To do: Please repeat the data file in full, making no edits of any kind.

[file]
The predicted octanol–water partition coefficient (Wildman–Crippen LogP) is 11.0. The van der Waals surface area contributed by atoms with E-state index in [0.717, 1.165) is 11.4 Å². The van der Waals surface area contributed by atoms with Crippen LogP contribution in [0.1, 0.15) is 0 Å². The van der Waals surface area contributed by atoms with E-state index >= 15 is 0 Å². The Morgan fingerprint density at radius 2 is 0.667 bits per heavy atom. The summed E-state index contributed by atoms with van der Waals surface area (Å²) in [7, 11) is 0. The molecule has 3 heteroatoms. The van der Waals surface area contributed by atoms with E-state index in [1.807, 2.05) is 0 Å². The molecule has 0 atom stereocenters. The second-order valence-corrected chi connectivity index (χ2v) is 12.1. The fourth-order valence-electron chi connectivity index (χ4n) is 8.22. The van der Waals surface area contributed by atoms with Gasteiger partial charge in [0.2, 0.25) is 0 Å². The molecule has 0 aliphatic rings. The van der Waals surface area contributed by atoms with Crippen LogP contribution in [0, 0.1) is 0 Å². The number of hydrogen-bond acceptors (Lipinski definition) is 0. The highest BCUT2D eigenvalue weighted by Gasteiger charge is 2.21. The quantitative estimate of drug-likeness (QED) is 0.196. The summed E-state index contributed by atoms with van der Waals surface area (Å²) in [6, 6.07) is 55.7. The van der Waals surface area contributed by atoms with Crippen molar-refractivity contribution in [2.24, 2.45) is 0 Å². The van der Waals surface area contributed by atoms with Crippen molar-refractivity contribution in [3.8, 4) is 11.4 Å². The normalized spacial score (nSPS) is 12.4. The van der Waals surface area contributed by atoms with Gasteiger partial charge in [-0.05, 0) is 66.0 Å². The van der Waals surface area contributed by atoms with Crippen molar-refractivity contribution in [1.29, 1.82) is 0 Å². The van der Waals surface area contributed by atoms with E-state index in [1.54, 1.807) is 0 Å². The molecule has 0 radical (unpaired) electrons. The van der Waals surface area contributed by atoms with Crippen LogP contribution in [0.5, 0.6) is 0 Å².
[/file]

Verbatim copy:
The predicted octanol–water partition coefficient (Wildman–Crippen LogP) is 11.0. The van der Waals surface area contributed by atoms with E-state index in [0.717, 1.165) is 11.4 Å². The van der Waals surface area contributed by atoms with Crippen LogP contribution in [0.1, 0.15) is 0 Å². The van der Waals surface area contributed by atoms with E-state index >= 15 is 0 Å². The Morgan fingerprint density at radius 2 is 0.667 bits per heavy atom. The summed E-state index contributed by atoms with van der Waals surface area (Å²) in [7, 11) is 0. The molecule has 3 heteroatoms. The van der Waals surface area contributed by atoms with E-state index in [1.807, 2.05) is 0 Å². The molecule has 0 atom stereocenters. The second-order valence-corrected chi connectivity index (χ2v) is 12.1. The fourth-order valence-electron chi connectivity index (χ4n) is 8.22. The van der Waals surface area contributed by atoms with Gasteiger partial charge in [0.2, 0.25) is 0 Å². The molecule has 0 aliphatic rings. The van der Waals surface area contributed by atoms with Crippen LogP contribution in [0, 0.1) is 0 Å². The number of hydrogen-bond acceptors (Lipinski definition) is 0. The highest BCUT2D eigenvalue weighted by Gasteiger charge is 2.21. The quantitative estimate of drug-likeness (QED) is 0.196. The summed E-state index contributed by atoms with van der Waals surface area (Å²) in [6, 6.07) is 55.7. The van der Waals surface area contributed by atoms with Crippen molar-refractivity contribution in [2.24, 2.45) is 0 Å². The van der Waals surface area contributed by atoms with Crippen molar-refractivity contribution in [3.8, 4) is 11.4 Å². The normalized spacial score (nSPS) is 12.4. The van der Waals surface area contributed by atoms with Gasteiger partial charge in [-0.05, 0) is 66.0 Å². The van der Waals surface area contributed by atoms with Crippen molar-refractivity contribution in [1.29, 1.82) is 0 Å². The van der Waals surface area contributed by atoms with E-state index in [1.54, 1.807) is 0 Å². The molecule has 0 radical (unpaired) electrons. The van der Waals surface area contributed by atoms with Crippen LogP contribution in [0.5, 0.6) is 0 Å².